By 11 hours I had made some progress through the field and was now in 94th position. With 179 men at the championship race, I was honing in on the top half. Having said that, I was blissfully unaware of any of that. What I did know was that Hara, the Japanese favourite, was leading by a big stretch. He looked untouchable. He is very small and can't weigh much but half his weight seems to be in his quads, which are absolutely gigantic. He looks like they took the quads from a weightlifter and grafted them onto a particularly wiry runner. There might be a lesson in there, though I very much doubt I will ever resemble anything like that, no matter what.
By now I still had not gone to the toilet! I had drunk buckets of fluids but most of it came back out as sweat during the hot day (hot for Ireland that is! I'm sure the Australians are wondering what the heck I am talking about). Once the sun went down and the temperatures dropped I could slowly feel my bladder filling up, but it was a rather slow process. As I was getting close to half time I decided to pay the portapotty a visit. I still wasn't exactly desperate to go, I just wanted to make sure that some urine had indeed gathered in my bladder by now. If not that would have been a serious sign of kidney problems. Thankfully there was no need to worry. My kidneys had indeed been working,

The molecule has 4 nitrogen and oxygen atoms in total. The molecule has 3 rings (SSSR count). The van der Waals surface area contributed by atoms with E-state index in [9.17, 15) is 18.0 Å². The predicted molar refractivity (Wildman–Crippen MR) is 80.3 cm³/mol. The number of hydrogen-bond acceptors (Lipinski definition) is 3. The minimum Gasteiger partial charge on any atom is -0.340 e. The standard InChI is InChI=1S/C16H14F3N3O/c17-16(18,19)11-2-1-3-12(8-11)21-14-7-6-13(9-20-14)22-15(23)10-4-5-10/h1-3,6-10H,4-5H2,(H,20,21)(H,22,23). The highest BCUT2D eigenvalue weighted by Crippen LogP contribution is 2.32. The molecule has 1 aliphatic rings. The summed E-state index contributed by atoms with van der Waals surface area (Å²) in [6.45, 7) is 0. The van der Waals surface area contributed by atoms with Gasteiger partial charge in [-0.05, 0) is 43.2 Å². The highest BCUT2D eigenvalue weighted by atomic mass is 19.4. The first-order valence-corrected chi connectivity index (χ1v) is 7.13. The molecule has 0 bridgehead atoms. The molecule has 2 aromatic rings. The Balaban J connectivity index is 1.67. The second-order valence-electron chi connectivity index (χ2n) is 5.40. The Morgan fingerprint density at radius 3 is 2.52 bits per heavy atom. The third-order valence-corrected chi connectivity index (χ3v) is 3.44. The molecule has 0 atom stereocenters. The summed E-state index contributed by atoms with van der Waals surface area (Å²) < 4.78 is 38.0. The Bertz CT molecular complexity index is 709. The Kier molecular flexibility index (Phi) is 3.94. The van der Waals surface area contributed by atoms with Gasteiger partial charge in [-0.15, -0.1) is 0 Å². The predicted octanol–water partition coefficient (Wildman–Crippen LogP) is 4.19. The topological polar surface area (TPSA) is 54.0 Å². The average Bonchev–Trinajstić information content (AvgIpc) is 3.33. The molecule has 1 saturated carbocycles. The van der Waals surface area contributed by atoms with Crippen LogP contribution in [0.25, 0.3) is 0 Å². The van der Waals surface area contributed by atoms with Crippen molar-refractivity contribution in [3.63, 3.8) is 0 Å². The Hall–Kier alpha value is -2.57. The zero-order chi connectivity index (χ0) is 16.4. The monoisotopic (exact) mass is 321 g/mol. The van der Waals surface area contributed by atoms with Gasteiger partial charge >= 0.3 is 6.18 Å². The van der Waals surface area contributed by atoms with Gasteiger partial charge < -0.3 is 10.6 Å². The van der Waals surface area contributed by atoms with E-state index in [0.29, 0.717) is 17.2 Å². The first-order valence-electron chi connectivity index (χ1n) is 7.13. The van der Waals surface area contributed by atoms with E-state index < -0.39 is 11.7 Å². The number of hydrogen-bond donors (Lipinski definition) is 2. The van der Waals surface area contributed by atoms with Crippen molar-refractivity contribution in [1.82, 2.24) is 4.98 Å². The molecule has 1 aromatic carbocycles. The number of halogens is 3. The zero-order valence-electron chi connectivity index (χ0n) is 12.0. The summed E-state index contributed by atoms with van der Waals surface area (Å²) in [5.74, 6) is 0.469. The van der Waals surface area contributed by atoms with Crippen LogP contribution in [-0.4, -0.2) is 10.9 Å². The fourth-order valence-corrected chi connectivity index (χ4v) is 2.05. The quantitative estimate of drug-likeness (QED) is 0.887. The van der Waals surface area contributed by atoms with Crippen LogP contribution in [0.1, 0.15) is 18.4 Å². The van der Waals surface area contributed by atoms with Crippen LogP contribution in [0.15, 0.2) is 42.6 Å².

Photo by Franco Varesio
Such thoughts were a clear sign that I was headed into negative thoughts territory and just after half time I asked my crew for my ipod shuffle. I never ever run with a music player - expect in races of at least 100 miles when there comes the time when focusing on your body is no longer advisable. Music players had specifically been permitted and I noticed that the American ladies were all tuned in right from the start. My player is a fifth generation shuffle. It is with this generation that Apple have finally managed to miniaturise a gadget past the point of usefulness. The thing is so tiny that the clip is very hard to use at the best of times. Now imagine attempting the same after 12 hours of running and in the dark. I kept trying. I had already been swearing loudly in 2 different languages and was about to start on a third one when I was finally able to clip it onto my shirt. Almost an entire kilometre away from the stadium I was finally having some Sex on Fire.